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24 William Mitchell Law Review 515 (1998)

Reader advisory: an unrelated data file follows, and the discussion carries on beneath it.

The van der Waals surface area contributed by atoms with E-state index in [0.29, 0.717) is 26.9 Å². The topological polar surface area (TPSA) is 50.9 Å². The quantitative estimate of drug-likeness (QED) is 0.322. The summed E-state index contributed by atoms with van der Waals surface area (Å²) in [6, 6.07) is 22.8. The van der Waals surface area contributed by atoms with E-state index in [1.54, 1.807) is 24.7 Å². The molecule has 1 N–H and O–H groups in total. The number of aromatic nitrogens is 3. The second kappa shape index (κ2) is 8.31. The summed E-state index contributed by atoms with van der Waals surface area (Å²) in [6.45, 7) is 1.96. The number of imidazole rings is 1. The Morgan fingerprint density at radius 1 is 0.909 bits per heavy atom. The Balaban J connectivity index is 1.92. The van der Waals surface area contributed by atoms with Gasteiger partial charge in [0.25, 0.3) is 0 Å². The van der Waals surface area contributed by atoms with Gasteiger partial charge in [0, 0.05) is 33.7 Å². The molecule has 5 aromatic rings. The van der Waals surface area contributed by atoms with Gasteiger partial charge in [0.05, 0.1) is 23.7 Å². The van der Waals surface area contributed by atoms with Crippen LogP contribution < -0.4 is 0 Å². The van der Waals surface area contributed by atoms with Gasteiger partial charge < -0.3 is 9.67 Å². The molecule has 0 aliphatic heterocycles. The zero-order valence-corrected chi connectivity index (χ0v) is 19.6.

The commercial general liability insurance industry shifted, in 1986, from the use of an “occurrence-based” to a “claims-made” policy form. So-called “tail” or “long tail” claims have continued nevertheless, to be asserted under the older “occurrence” policies which required that injury occur during the term of the policy, but not that the claim for such injury be made or brought at any particular time. In seeking state approval to use the new “claims-made” form in 1985-86, the insurance industry represented that the new form would not affect coverage under the old “occurrence” form. Despite that representation, insurers are now asserting, in the guise of an “allocation” claim, that “occurrence coverage” is progressively reduced as each year goes by between the date of the “occurrence” and when the claim is made. This assertion involves a contrived, intricate, and novel interpretation of an ambiguous insurance policy provision, and thus cuts across well-accepted canons of insurance policy interpretation. Such an interpretation would impair coverage that has already attached, and would also impair reasonable expectations on the part of the insured.